16.1 C
New York
Tuesday, April 16, 2024

The January 6 Hearings Are Fighting for Your Attention

The Monitor is a weekly column devoted to everything happening in the WIRED world of culture, from movies to memes, TV to Twitter.

Last night, a large swath of Americans tuned in to watch the House committee investigating the January 6 attack on the US Capitol hold a hearing live on television. Glossily produced, it laid out facts about the insurrection that even those who have religiously followed the story did not know. It aired on no fewer than six networks (notably not Fox News), and became instant fodder for late-night television sendups. (The Late Show with Stephen Colbert aired a special live episode following the hearing.) As it unfolded, though, I couldn’t stop thinking about what, in this era of too-many-screens, people choose to look at.

Yes, people have been following the actions of the January 6 committee for nearly 10 months—on Twitter, on cable, via news sites. But the Thursday night broadcast felt different. The committee brought in a former ABC news executive to produce the hearings and make them look less like a C-SPAN live feed. They aim, according to Maryland representative Jamie Raskin, to “tell the story of a conspiracy to overturn the 2020 presidential election and block the transfer of power” from Donald Trump to Joe Biden. In terms of televised politics, it’s on par with the Watergate hearings.

In other words, must-see TV. That’s what the committee wanted, to give their findings to the court of public opinion. At a time of misinformation, the goal is to train the eyes of the electorate to see clearly what has happened to democracy in the US. But the hearing surely didn’t get all of them. During the broadcast, Fox ran Tucker Carlson’s show without commercials. And amidst all of it, attention was split between the TV and the smaller screen. Arguing about politics is one of the social internet’s many enshrined pastimes, but it can often feel like there’s more talking and analysis than actual observation.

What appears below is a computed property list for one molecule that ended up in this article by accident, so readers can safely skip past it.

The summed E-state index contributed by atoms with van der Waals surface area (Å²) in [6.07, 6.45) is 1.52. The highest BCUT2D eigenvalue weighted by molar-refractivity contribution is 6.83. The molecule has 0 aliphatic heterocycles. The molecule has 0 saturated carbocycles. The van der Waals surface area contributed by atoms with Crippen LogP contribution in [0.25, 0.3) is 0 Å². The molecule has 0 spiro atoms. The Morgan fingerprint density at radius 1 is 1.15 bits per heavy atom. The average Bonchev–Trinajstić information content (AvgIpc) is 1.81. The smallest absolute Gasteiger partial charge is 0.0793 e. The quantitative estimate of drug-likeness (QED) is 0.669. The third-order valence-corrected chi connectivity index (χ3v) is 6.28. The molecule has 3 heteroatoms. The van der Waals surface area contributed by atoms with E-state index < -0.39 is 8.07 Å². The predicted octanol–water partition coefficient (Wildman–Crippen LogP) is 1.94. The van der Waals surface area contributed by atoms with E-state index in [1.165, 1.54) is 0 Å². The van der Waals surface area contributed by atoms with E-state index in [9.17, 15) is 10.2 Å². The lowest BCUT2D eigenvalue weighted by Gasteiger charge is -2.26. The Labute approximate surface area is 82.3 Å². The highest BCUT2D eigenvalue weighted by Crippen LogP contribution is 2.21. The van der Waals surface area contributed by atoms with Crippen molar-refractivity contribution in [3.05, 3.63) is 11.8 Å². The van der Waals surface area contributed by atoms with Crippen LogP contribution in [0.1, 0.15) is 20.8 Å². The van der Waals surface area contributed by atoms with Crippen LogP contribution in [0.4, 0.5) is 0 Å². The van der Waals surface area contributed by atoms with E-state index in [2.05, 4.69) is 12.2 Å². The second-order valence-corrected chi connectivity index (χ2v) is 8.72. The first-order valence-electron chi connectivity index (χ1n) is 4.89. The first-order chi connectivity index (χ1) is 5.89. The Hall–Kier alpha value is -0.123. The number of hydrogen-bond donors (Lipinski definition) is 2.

X content

This content can also be viewed on the site it originates from.

Most PopularBusinessThe End of Airbnb in New York

Amanda Hoover

BusinessThis Is the True Scale of New York’s Airbnb Apocalypse

Amanda Hoover

CultureStarfield Will Be the Meme Game for Decades to Come

Will Bedingfield

GearThe 15 Best Electric Bikes for Every Kind of Ride

Adrienne So

It is, I suppose, about the act of looking. In an essay in The New York Times this week, Kim Phuc Phan Thi—the woman known as “Napalm Girl” after her image was captured by Associated Press photographer Nick Ut during the Vietnam War—wrote that the photo often made her feel “ugly and ashamed.” She noted that America typically doesn’t see images of school shootings, like the one last month in Uvalde, Texas, the way it does photos of foreign wars. Doing so might seem “unbearable,” she wrote, “but we should confront them.”

While Uvalde native Matthew McConaughey didn’t show images of the Ross Elementary shooting itself, he spoke during a press conference at the White House on Tuesday about meeting with the families of the victims. During his speech, part of a call for stricter gun laws, he talked about 10-year-old Maite Yuleana, whose green hightops were “the only clear evidence that could identify her at the shooting.” He pounded the lectern in frustration and gestured at his wife, Camila Alves, who was holding those same Converse. He asked everyone to look at them.

Television, social media, news reports—there is no shortage of things to point our eyes at every day. It almost becomes meaningless, just pixels collected in different arrangements. As Thursday night’s hearing came to a close, Capitol Police officer Caroline Edwards, who was guarding the building during the January 6 attack, gave her testimony. At one point she blacked out after hitting her head as the insurrectionists stormed in. She got up and continued trying to manage the crowd amidst what she called a war scene. “It was something like I had seen out of the movies,” she testified. “I couldn’t believe my eyes.” What she was asking was whether everyone else can.

Related Articles

Latest Articles